Foreshadow and its derivatives, which allow unintended reads of the most isolated and secure microprocessor memory, are as ubiquitous as modern Intel chips. Operational technology (OT) systems, including many in the Siemens industrial and automation portfolios, incorporate the vulnerable chips.
Foreshadow Vulnerabilities and Timeline
On August 14, 2018, Intel took part in the coordinated disclosure of three side channel L1 cache read vulnerabilities in their low–level software, to which they were alerted in January of 2018. The Foreshadow vulnerability (a.k.a. L1 Terminal Fault or L1TF) and its corresponding attack vector were revealed confidentially by a number of independent academic and private researchers the day Spectre and Meltdown were announced publicly. After the disclosure, Intel built upon their methods to find two other deep flaws in their products’ secure memory handling. On October 9, 2018 — nearly two months after the vulnerabilities’ disclosure — Siemens enumerated its affected systems.
Exploitation of these issues requires local user access to the operating system (or host operating system in the case of virtual machines), as well as a high degree of exploiter sophistication, according to Intel. As of the publishing of this post, there are no known instances of malicious exploitation of these flaws, but proofs of concept have been produced and are likely to be made public as soon as the parties involved are comfortable doing so.
The CVE IDs are CVE–2018–3615, CVE-2018-3620, and CVE-2018-3646. All three have been rated as “high severity” by Siemens (7.9/10, 7.1/10, and 7.1/10 respectively). The vulnerabilities are identified in the Skybox® Intelligence Feed as SBV–91639, SBV-91650, and SBV-91651.
Siemens Products Affected by Foreshadow
The following Siemens products are affected:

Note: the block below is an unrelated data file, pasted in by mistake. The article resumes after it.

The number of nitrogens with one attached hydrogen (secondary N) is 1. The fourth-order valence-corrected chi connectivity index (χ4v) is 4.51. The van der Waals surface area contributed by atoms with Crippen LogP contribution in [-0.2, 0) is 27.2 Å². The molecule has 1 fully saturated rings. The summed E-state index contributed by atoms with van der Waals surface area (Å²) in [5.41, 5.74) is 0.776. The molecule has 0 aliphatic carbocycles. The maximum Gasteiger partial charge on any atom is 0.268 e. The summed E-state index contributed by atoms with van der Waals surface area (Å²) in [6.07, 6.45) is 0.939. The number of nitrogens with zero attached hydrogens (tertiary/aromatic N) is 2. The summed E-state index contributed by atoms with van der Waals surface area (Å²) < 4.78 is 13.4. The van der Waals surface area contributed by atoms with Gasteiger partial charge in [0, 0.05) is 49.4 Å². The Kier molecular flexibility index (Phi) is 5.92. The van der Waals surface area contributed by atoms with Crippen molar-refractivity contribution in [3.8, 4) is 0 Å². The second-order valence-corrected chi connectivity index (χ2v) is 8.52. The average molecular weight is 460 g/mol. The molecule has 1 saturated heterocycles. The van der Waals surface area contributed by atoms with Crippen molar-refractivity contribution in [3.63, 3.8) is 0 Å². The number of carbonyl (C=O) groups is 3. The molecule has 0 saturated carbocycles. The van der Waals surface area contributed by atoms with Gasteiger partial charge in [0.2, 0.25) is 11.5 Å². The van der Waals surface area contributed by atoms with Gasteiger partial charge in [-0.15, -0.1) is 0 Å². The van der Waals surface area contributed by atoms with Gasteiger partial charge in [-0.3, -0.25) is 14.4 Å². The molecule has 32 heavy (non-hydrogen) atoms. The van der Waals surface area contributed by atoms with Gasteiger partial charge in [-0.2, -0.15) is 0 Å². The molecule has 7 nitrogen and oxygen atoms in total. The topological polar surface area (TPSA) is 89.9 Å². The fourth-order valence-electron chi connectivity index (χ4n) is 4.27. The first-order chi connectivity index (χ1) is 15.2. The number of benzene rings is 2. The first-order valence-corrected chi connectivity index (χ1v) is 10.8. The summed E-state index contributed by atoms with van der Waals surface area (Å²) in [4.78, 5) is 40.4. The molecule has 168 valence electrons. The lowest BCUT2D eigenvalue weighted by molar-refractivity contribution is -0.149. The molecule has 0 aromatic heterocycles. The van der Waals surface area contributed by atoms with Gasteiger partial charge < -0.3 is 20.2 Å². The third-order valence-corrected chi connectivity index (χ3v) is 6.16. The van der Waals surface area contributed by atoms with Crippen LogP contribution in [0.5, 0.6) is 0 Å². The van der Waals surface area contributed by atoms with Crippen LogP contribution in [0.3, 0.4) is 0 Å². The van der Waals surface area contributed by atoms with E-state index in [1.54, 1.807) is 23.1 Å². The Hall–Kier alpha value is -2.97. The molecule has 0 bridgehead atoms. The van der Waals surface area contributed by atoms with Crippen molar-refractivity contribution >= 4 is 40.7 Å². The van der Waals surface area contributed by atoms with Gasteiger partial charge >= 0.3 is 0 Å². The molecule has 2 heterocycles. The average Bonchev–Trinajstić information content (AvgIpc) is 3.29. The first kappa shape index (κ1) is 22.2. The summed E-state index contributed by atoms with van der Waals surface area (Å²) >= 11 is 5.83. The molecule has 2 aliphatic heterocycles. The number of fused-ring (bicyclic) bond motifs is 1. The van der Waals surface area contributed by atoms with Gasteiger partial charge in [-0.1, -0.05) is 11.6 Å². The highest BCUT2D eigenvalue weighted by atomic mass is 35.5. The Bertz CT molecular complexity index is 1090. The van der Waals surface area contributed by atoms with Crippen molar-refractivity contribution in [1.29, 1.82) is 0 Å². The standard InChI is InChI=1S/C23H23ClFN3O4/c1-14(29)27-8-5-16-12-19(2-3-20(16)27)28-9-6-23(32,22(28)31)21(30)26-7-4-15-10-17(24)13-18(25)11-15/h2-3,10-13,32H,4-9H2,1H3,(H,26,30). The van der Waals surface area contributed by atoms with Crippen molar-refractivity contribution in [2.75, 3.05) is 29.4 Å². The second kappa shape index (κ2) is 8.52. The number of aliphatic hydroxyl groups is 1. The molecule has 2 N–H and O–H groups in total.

- RUGGEDCOM Application Processing Engine
- RUGGEDCOM RX1400 Virtual Processing Engine
- SIMATIC ET 200 SP Open Controller
- SIMATIC Field PG M4 and M5 programming devices
- SIMATIC S7-1518-4 PN/DP Multifunction Platform
- SIMATIC S7-1500 Software Controller
- SIMOTION P320-4E and P320-4S motion control PCs
- SINUMERIK CNC devices: 840D sl, PCU 50.5 panel control unit, TCU 30.3 thin client unit and control panels with integrated TCU
- SIMATIC industrial PCs: IPC227E, IPC277E, IPC3000 SMART V2, IPC327E, IPC347E, IPC377E, IPC427C, IPC427D, IPC477D, IPC427E, IPC477E, IPC477E Pro, IPC477C, IPC547E, IPC547G, IPC627C, IPC627D, IPC647C, IPC647D, IPC677C, IPC677D, IPC827C, IPC827D, IPC847C, IPC847D and ITP1000
Foreshadow Patch and Mitigation
Intel is working on microcode mitigations, which have already shipped for many of their processors. In their October 9 advisory, Siemens began releasing specific BIOS remediations for a fraction of their industrial PC models, promising more to come as they are developed. Incremental release of firmware updates is true to Siemens form (with case in point being delivery of their latest batch of Spectre patches, which coincided with the Foreshadow advisory). Both manufacturer and vendor are quick to remind customers that updates at the software and OS levels are required to obviate the vulnerability, but that defense–in–depth remains the best practice to protect sensitive assets.
Challenges in OT
Often times in OT environments where devices vulnerable for Foreshadow exist, active scanning is prohibited. Thus it’s imperative to have passive, scanless assessment capabilities to identify vulnerabilities anywhere in your network, merging results with those from scanless assessments elsewhere in the organization as well as active scans. By automatically gathering and merging this information on a regular basis, organizations will have comprehensive vulnerability occurrence list accessible on demand.
Making time to apply patches in OT networks that require constant uptime is another major security management challenge. What’s more, many OT devices are legacy, end–of–life technology and no longer supported — or patched — by their vendor. Unauthorized updates could also void vendor warranties.
That’s why it’s so important to be able to understand network–based patching alternatives to mitigate risk when patches can’t be installed. Changing ACL rules, configurations or IPS signatures could mean the difference between a vulnerability and a damaging breach.
Learn more about how Skybox can help unify your IT and OT security management to reduce cyber risk anywhere in your organization.
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